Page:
VMNs are also very easy and quick to setup, so it’s possible to have multiple VMNs and use them for different campaigns, departments, or any other possible reason you might want to segment your replies.
How does all this compare to shortcodes? Come back to read part 2 of the blog series that focuses on shortcodes.
You can also find more detail on the options for receiving SMS messages on our website.
If you’re using SMS campaigns as part of your strategy to drive sales, sign ups, fund raise, or any goal, you’ll need to know if it’s working. You may be familiar with email tracking or other forms of marketing metrics but how do you measure the effectiveness of SMS campaigns? Here are five different ideas for you to try.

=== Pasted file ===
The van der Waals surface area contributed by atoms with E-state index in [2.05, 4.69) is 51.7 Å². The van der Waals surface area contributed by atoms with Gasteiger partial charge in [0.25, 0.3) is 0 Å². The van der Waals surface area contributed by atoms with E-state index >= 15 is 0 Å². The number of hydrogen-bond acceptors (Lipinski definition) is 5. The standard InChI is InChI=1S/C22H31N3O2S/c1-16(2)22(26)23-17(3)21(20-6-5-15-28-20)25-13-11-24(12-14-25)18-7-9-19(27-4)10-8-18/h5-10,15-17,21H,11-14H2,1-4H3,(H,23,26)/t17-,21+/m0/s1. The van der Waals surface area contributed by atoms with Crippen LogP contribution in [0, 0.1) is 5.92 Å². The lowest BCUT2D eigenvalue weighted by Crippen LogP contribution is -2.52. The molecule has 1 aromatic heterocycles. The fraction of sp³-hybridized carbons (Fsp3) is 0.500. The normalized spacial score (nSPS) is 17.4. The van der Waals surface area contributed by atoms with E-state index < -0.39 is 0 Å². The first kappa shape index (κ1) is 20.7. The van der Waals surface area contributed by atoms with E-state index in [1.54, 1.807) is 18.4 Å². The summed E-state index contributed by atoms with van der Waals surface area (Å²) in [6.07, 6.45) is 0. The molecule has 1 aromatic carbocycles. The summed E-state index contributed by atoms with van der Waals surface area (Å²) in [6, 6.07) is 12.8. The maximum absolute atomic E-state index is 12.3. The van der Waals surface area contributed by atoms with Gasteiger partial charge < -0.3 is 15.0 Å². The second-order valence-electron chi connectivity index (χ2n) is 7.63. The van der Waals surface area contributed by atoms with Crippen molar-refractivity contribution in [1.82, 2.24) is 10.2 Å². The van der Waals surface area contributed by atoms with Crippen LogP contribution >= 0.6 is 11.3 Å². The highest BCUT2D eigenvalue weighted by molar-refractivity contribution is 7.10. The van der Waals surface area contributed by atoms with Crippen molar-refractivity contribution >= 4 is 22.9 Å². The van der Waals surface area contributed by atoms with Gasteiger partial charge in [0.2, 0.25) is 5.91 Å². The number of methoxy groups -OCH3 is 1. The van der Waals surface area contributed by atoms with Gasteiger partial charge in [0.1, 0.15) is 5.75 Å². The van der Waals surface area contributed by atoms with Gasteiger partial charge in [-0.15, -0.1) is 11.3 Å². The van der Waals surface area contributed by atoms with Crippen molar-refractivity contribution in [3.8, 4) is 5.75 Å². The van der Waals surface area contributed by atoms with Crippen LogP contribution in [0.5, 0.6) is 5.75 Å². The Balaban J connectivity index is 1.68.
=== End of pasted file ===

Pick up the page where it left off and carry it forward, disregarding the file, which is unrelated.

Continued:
SMS messaging can be a one-way, or a two-way affair. Sending coupons, sale notifications, or event announcements are all one-way messaging. The recipient doesn’t need to reply in order to use the information sent. In two-way messaging though, recipients can reply to your messages. And that makes it much more interesting, engaging, and potentially a lot more work to manage.
Part 1 of a 2 part article comparing Virtual Mobile Numbers (VMNs) and SMS Shortcodes as means of receiving inbound SMS messages. The first part focuses on how VMNs work, what they are typically used for and what they cost. Part 2 follows with details of SMS Shortcodes.
Keywords are important in SMS marketing. In order to use them, you have to have two-way messaging. But does it matter if you have a VMN or shortcode? Yes, and no. In principle, they are the same. But practically there are differences. Find out all about them in this blog.